Two rows of women sit either side of a small conveyor belt. I say women, but I don’t think of myself as ‘woman’ yet. I’m eighteen and a half.
On each desk is a grey telephone console with a row of switches and lights. We wear head sets. Pens and pads of special paper sit waiting for action.
The conveyor belt carries small clutches of standard sized paper, three different colours, down to the end where a man will pick them up and make things happen.
I’m probably wearing a short-sleeved, short dress over a pair of flared trousers – the red ones from the Littlewoods catalogue. The men around here tend to notice short skirts a bit too much.
And platforms, of course, for height.
For the first week or so I sat, feeling miserable, next to a normal but grumpy woman. When the phones weren’t demanding attention, winking their pesky white lights, she didn’t make conversation. Just stared into space, or flirted with one of the men.
But today I’m sitting at the top of my row, looking down the line of others. Across the conveyor belt is my boss. Which, as it turns out, is probably just as well.
Diane – it’s not her name, but that’s what I’ll call her – Diane is bleached-blonde, tall – and right Yorkshire.
Bright, but no higher education for her – just life.
She doesn’t wear a bra – and you can tell.
Her boyfriend works here, too. He’s the ex of a woman who sits behind a screen – and the screen’s behind all of us.
I don’t really know what the ex does, but she always looks grumpy. I guess that’s not surprising. Her rival in love is younger and blonder. And ‘smile’ is Diane’s default expression.
Diane’s quite something.
I answer a lot of phone calls, write out a lot of job sheets. Make appointments for gas fitters at homes without cookers or heating. Send men out to leaks. Recite the leak litany – open the windows, open the doors, don’t turn on the lights or use any electrical switches, no matches or lighters, etc.
But Diane and I find time to make friends.
Friday lunchtime we trot up the road to the pub. A hot meat pie – topped with peas, mint sauce and gravy – drowned with half a lager and lime.
Shouldn’t really waste my money.
I’m planning on using the wages I’ve earned to take me on holiday, to Greece, with him – ‘the one’. The everyone-loves-him, rowing, sailing, my dad’s chairman of a business you’ve all heard of, kind of one.
Even as I pick up my brown paper pay packets, it never feels real, that holiday. And as it turns out, it isn’t. Well, not for me.
‘You want me to be deep,’ he says, on the phone.
He’s just taken his Labradors for a walk in the Surrey woods. I’m dogless in Yorkshire. I already know – he’s told me – that walking dogs is great for meeting girls.
‘But this is all there is,’ he says.
My day at Henley, the big event for rowing, is a tipping point.
It’s raining cats and Labradors. There are fields of sodden grass. Do I wear the long, pink-sprigged, flounced-cotton Laura Ashley? End up with mud to my waist? Or the home-made midi denim skirt and checked cheesecloth blouse?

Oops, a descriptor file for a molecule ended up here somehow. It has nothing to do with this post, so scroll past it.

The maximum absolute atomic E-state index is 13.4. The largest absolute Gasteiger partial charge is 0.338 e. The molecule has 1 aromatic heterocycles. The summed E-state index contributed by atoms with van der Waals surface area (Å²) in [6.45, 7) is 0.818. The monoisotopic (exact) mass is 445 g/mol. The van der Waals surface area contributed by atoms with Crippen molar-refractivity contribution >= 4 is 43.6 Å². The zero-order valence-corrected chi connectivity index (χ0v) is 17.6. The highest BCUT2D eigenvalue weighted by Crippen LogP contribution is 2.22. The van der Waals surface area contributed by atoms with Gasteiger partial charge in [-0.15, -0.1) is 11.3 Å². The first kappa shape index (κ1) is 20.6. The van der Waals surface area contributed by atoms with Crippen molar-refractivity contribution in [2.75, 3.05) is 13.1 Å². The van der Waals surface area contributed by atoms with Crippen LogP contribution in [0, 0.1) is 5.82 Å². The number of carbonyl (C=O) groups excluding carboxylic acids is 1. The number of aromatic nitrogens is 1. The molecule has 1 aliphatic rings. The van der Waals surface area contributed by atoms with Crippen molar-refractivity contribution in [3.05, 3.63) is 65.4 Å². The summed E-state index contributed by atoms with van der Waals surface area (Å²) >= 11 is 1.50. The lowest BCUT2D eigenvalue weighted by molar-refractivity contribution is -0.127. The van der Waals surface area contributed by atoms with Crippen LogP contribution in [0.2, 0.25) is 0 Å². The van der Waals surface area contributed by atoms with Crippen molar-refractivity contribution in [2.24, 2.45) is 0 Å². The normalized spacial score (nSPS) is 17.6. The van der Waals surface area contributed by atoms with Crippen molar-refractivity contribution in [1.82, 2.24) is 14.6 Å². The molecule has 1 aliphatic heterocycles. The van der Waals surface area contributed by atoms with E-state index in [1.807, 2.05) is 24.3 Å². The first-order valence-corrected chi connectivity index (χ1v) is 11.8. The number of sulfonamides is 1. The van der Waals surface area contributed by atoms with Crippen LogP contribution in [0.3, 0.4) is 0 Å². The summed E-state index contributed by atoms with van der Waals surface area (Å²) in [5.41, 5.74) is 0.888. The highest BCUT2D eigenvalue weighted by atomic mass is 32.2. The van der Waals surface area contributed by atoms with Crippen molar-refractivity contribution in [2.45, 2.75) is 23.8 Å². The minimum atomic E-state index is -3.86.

You know, don’t you, I should have worn the dress, mud or no mud.
I chose the skirt and blouse.
We were in the Steward’s Enclosure. That’s posh, far too posh for a home made denim skirt. It has rules about dress.
All too soon my heart was breaking. I knew I had to let him go. And I did.
Diane was great. More lager and lime – and a few nights out. Her beau was fine about it.
Life was probably pretty full-on, living with Diane. She told me she cooked in the nude. Had burnt her boob on an apple pie, taking it out of the oven.
Back at work, I flick the little triangular switch, start to say, ‘Good morning, Negas services,’ but a voice has got there before me.
I’m possibly open-mouthed, certainly open-brained and open-eyed.
It’s a recorded message. From a power station. An emergency.
And I DON’T KNOW WHAT IT SAID!
Diane sees the panic on my face. Calm, she flicks the same key, listens, nods, walks behind the screen.
I have visions of nuclear meltdown, of radiation falling in clouds. I’m thinking of sickness and cancer and …
It’s probably just a routine message. Don’t worry. It’s the power station. (That’s the coal-fired one with the back-up gas turbines.)
You can’t fault her – she can be an ice maiden when she wants.
And pretends she believes me when I take a day off ‘sick’, but actually to cry, after sluicing my crumpled heart with half a bottle of Martini.
We keep in touch for a while. I go back at Christmas – it pays better than the post. We bump into each other in a posh hotel. Then we lose contact. I forget.
Then, today – real today – I’m browsing around online and a news item catches my eye.
Ferrybridge power station is ablaze.
In an instant I’m back there, in Negas Services, panicking, with Diane.
People who smile by default are precious. I wish I knew her still.
I bet she’s not making apple pie in the nude any more. But I bet she’s still making friends.